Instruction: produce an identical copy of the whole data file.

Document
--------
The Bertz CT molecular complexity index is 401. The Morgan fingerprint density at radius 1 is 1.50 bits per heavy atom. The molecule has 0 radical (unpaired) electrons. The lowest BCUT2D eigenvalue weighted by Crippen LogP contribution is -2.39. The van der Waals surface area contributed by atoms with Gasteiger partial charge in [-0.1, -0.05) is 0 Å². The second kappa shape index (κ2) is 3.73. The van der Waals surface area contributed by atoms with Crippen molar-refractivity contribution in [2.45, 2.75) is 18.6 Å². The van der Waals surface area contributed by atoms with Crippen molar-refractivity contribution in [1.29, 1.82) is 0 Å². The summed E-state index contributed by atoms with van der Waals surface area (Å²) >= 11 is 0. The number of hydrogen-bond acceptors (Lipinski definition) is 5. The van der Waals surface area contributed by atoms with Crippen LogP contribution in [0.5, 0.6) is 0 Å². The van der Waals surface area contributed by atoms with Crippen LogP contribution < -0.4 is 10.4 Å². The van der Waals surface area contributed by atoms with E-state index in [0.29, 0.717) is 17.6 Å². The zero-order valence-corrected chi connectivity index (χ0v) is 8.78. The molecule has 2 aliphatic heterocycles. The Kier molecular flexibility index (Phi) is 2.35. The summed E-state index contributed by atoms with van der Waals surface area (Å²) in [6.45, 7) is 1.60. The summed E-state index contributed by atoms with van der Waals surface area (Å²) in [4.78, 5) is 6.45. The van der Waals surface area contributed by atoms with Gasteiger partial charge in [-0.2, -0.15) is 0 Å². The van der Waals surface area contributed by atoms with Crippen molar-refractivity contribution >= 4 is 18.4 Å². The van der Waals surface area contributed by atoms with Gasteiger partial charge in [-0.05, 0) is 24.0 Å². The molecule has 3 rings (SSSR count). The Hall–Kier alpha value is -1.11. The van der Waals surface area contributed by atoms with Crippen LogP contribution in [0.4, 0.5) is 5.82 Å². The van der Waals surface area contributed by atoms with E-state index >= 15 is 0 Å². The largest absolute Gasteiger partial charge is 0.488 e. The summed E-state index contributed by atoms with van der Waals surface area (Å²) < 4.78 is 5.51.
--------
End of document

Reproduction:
The Bertz CT molecular complexity index is 401. The Morgan fingerprint density at radius 1 is 1.50 bits per heavy atom. The molecule has 0 radical (unpaired) electrons. The lowest BCUT2D eigenvalue weighted by Crippen LogP contribution is -2.39. The van der Waals surface area contributed by atoms with Gasteiger partial charge in [-0.1, -0.05) is 0 Å². The second kappa shape index (κ2) is 3.73. The van der Waals surface area contributed by atoms with Crippen molar-refractivity contribution in [2.45, 2.75) is 18.6 Å². The van der Waals surface area contributed by atoms with Crippen molar-refractivity contribution in [1.29, 1.82) is 0 Å². The summed E-state index contributed by atoms with van der Waals surface area (Å²) >= 11 is 0. The number of hydrogen-bond acceptors (Lipinski definition) is 5. The van der Waals surface area contributed by atoms with Crippen LogP contribution in [0.5, 0.6) is 0 Å². The van der Waals surface area contributed by atoms with Crippen LogP contribution < -0.4 is 10.4 Å². The van der Waals surface area contributed by atoms with E-state index in [0.29, 0.717) is 17.6 Å². The zero-order valence-corrected chi connectivity index (χ0v) is 8.78. The molecule has 2 aliphatic heterocycles. The Kier molecular flexibility index (Phi) is 2.35. The summed E-state index contributed by atoms with van der Waals surface area (Å²) in [6.45, 7) is 1.60. The summed E-state index contributed by atoms with van der Waals surface area (Å²) in [4.78, 5) is 6.45. The van der Waals surface area contributed by atoms with Gasteiger partial charge in [-0.2, -0.15) is 0 Å². The van der Waals surface area contributed by atoms with Crippen molar-refractivity contribution >= 4 is 18.4 Å². The van der Waals surface area contributed by atoms with Gasteiger partial charge in [-0.05, 0) is 24.0 Å². The molecule has 3 rings (SSSR count). The Hall–Kier alpha value is -1.11. The van der Waals surface area contributed by atoms with Crippen LogP contribution in [0.4, 0.5) is 5.82 Å². The van der Waals surface area contributed by atoms with E-state index >= 15 is 0 Å². The largest absolute Gasteiger partial charge is 0.488 e. The summed E-state index contributed by atoms with van der Waals surface area (Å²) < 4.78 is 5.51.